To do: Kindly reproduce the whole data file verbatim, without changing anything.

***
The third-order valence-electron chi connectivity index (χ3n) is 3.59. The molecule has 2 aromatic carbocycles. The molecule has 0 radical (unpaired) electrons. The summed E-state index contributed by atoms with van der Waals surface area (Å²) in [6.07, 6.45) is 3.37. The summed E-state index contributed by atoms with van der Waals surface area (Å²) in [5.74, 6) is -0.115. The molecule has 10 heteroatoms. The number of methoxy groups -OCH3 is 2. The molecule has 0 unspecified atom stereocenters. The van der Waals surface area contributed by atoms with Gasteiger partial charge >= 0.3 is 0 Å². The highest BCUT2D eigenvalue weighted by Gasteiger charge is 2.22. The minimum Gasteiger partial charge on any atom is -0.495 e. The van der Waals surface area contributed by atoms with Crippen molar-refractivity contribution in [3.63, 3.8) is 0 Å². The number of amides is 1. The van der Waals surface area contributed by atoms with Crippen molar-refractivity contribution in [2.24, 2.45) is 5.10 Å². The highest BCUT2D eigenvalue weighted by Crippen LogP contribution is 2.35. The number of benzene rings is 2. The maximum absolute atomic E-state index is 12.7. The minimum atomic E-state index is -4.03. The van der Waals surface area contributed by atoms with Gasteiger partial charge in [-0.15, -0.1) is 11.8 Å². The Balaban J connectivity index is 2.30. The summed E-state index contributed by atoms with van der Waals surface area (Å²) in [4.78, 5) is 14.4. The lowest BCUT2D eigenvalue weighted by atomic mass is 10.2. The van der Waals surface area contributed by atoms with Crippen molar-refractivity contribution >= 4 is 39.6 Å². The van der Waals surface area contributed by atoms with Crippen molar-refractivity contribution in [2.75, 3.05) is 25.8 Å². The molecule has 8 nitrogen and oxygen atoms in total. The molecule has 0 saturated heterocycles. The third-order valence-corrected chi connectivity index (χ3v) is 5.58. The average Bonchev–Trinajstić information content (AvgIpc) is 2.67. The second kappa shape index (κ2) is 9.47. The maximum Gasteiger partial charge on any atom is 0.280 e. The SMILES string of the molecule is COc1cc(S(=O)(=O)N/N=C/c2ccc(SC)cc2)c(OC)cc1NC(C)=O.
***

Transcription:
The third-order valence-electron chi connectivity index (χ3n) is 3.59. The molecule has 2 aromatic carbocycles. The molecule has 0 radical (unpaired) electrons. The summed E-state index contributed by atoms with van der Waals surface area (Å²) in [6.07, 6.45) is 3.37. The summed E-state index contributed by atoms with van der Waals surface area (Å²) in [5.74, 6) is -0.115. The molecule has 10 heteroatoms. The number of methoxy groups -OCH3 is 2. The molecule has 0 unspecified atom stereocenters. The van der Waals surface area contributed by atoms with Gasteiger partial charge >= 0.3 is 0 Å². The highest BCUT2D eigenvalue weighted by Gasteiger charge is 2.22. The minimum Gasteiger partial charge on any atom is -0.495 e. The van der Waals surface area contributed by atoms with Crippen molar-refractivity contribution in [3.63, 3.8) is 0 Å². The number of amides is 1. The van der Waals surface area contributed by atoms with Crippen molar-refractivity contribution in [2.24, 2.45) is 5.10 Å². The highest BCUT2D eigenvalue weighted by Crippen LogP contribution is 2.35. The number of benzene rings is 2. The maximum absolute atomic E-state index is 12.7. The minimum atomic E-state index is -4.03. The van der Waals surface area contributed by atoms with Gasteiger partial charge in [-0.15, -0.1) is 11.8 Å². The Balaban J connectivity index is 2.30. The summed E-state index contributed by atoms with van der Waals surface area (Å²) in [4.78, 5) is 14.4. The lowest BCUT2D eigenvalue weighted by atomic mass is 10.2. The van der Waals surface area contributed by atoms with Crippen molar-refractivity contribution >= 4 is 39.6 Å². The van der Waals surface area contributed by atoms with Crippen molar-refractivity contribution in [2.75, 3.05) is 25.8 Å². The molecule has 8 nitrogen and oxygen atoms in total. The molecule has 0 saturated heterocycles. The third-order valence-corrected chi connectivity index (χ3v) is 5.58. The average Bonchev–Trinajstić information content (AvgIpc) is 2.67. The second kappa shape index (κ2) is 9.47. The maximum Gasteiger partial charge on any atom is 0.280 e. The SMILES string of the molecule is COc1cc(S(=O)(=O)N/N=C/c2ccc(SC)cc2)c(OC)cc1NC(C)=O.